So we'll configure those routers but what we're going to focus on right now is that the orange halo right around it, the switch. We're going to work through the LAN configurations beginning with wiping out old configs. We're going to clear the switch out, get it back to its base configuration and then begin by configuring the security, the cosmetics of the switch meaning the name of the switch, the working environment that we're going to be working in. We will get management set up for the switch where we can telnet to it remotely and manage it. We're working on configuring the interfaces. Hard coding speed and duplex and assigning description where we see appropriate. Then finally, we'll verify our configuration using sup-many of the show commands and show CDP to make sure what we're connected to that CISCO discovered protocol and then we'll back up our configurations to a TFTP server.


So, let me go in and slide our window in here. This is our switch that we actually used in the CCENT series and I want to begin by eliminating everything that we did; log-on banners, passwords, everything like that. It's all wiped out when you do one of two things. One, the old way, we can type in write/erase, hit enter, says erase and view, run o file system or remove all configurations, we hit enter and we are good. That will wipe out them NVRAM.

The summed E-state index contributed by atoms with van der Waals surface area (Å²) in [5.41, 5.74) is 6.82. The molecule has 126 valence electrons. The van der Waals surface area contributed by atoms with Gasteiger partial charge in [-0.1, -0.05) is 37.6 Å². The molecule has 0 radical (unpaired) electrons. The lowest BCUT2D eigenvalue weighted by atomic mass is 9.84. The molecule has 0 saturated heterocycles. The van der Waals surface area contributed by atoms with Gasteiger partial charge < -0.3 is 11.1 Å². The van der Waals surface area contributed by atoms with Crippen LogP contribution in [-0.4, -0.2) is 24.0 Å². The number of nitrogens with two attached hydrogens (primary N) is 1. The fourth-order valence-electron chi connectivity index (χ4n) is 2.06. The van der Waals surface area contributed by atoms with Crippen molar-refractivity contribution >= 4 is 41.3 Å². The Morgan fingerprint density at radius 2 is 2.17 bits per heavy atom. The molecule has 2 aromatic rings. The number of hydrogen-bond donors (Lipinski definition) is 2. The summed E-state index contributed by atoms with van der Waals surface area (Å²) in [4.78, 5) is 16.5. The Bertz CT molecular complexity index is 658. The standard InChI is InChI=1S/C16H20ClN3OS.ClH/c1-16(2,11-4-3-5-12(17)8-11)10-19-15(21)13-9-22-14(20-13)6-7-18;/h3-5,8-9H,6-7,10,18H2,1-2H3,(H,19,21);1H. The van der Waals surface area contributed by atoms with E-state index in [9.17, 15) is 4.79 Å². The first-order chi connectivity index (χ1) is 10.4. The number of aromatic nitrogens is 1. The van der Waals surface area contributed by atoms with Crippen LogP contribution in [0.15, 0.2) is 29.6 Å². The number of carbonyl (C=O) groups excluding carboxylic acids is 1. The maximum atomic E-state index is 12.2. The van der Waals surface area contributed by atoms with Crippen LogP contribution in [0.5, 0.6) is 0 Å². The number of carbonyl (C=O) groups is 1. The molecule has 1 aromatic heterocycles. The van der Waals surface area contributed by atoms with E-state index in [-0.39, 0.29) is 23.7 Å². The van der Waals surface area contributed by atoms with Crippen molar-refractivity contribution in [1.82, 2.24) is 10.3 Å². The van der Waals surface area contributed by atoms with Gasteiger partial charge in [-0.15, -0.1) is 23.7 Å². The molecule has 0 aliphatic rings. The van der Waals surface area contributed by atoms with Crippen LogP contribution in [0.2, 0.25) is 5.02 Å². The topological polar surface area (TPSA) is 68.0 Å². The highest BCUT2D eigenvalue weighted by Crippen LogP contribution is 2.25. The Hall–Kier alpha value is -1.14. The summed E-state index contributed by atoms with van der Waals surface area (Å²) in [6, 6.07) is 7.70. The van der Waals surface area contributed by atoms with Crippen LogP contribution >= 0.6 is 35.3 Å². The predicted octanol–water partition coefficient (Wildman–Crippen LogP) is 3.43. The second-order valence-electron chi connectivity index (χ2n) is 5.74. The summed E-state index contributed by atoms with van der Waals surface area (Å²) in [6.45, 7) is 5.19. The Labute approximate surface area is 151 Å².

Now, depending on the device that you are on, the newer way, is either erase and you can do a and you can do start up config or some different devices namely routers and some switches will be delete sort of configs, so erase or delete, either one works and does the same thing as the write or erase. It's just-write or erase is considered legacy. Now that kills the NVRAM. There's our concept to review non-volatile RAM. That's the RAM that will remain when the powers goes out. But the configuration is still active on the switch in the RAM. So to truly flush it out, we need to do a reload of the switch. Now be careful. I've done this plenty of times just on instinct. It comes up and says, "System configuration has been modified. Do you want to save?" And you think, "oh yeah", because you always save, right? But if you save, you just undid everything that you just did because this going to write everything from RAM, meaning the stuff that we're trying to erase, back to NVRAM and it's going to boot up with its same old configuration. So I'm going to say, "No, I do not want to save", and then it says, "Proceed with reload?" Sure thing. So this will reload the switch. It's going to the boot process and I'll pause the video as it does that, but once it comes back up, it will have no configuration and should give us that ever so lovely question, "Do you want to enter initial config dialogue?" So let me the pause the video here.